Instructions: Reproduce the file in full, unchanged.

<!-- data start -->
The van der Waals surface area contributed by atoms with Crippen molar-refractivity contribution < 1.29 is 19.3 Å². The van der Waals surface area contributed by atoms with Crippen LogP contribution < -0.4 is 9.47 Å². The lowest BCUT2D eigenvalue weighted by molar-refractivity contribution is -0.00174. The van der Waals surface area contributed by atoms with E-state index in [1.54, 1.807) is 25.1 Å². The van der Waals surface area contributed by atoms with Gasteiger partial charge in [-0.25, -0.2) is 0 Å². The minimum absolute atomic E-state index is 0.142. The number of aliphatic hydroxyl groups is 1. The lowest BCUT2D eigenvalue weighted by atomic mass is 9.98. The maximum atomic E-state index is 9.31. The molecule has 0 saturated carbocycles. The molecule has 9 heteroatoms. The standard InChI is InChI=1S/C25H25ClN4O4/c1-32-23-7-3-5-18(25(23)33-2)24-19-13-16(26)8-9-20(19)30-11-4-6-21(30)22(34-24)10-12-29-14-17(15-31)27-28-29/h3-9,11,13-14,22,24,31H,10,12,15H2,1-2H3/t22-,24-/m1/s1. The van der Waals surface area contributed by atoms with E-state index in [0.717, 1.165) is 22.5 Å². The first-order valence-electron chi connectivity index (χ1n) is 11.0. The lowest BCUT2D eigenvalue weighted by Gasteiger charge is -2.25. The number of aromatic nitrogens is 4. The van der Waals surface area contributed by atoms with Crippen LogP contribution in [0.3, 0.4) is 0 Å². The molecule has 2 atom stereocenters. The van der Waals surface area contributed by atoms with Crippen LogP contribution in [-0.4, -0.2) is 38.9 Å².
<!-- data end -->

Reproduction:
The van der Waals surface area contributed by atoms with Crippen molar-refractivity contribution < 1.29 is 19.3 Å². The van der Waals surface area contributed by atoms with Crippen LogP contribution < -0.4 is 9.47 Å². The lowest BCUT2D eigenvalue weighted by molar-refractivity contribution is -0.00174. The van der Waals surface area contributed by atoms with E-state index in [1.54, 1.807) is 25.1 Å². The van der Waals surface area contributed by atoms with Gasteiger partial charge in [-0.25, -0.2) is 0 Å². The minimum absolute atomic E-state index is 0.142. The number of aliphatic hydroxyl groups is 1. The lowest BCUT2D eigenvalue weighted by atomic mass is 9.98. The maximum atomic E-state index is 9.31. The molecule has 0 saturated carbocycles. The molecule has 9 heteroatoms. The standard InChI is InChI=1S/C25H25ClN4O4/c1-32-23-7-3-5-18(25(23)33-2)24-19-13-16(26)8-9-20(19)30-11-4-6-21(30)22(34-24)10-12-29-14-17(15-31)27-28-29/h3-9,11,13-14,22,24,31H,10,12,15H2,1-2H3/t22-,24-/m1/s1. The van der Waals surface area contributed by atoms with E-state index in [0.717, 1.165) is 22.5 Å². The first-order valence-electron chi connectivity index (χ1n) is 11.0. The lowest BCUT2D eigenvalue weighted by Gasteiger charge is -2.25. The number of aromatic nitrogens is 4. The van der Waals surface area contributed by atoms with Crippen LogP contribution in [0.3, 0.4) is 0 Å². The molecule has 2 atom stereocenters. The van der Waals surface area contributed by atoms with Crippen LogP contribution in [-0.4, -0.2) is 38.9 Å².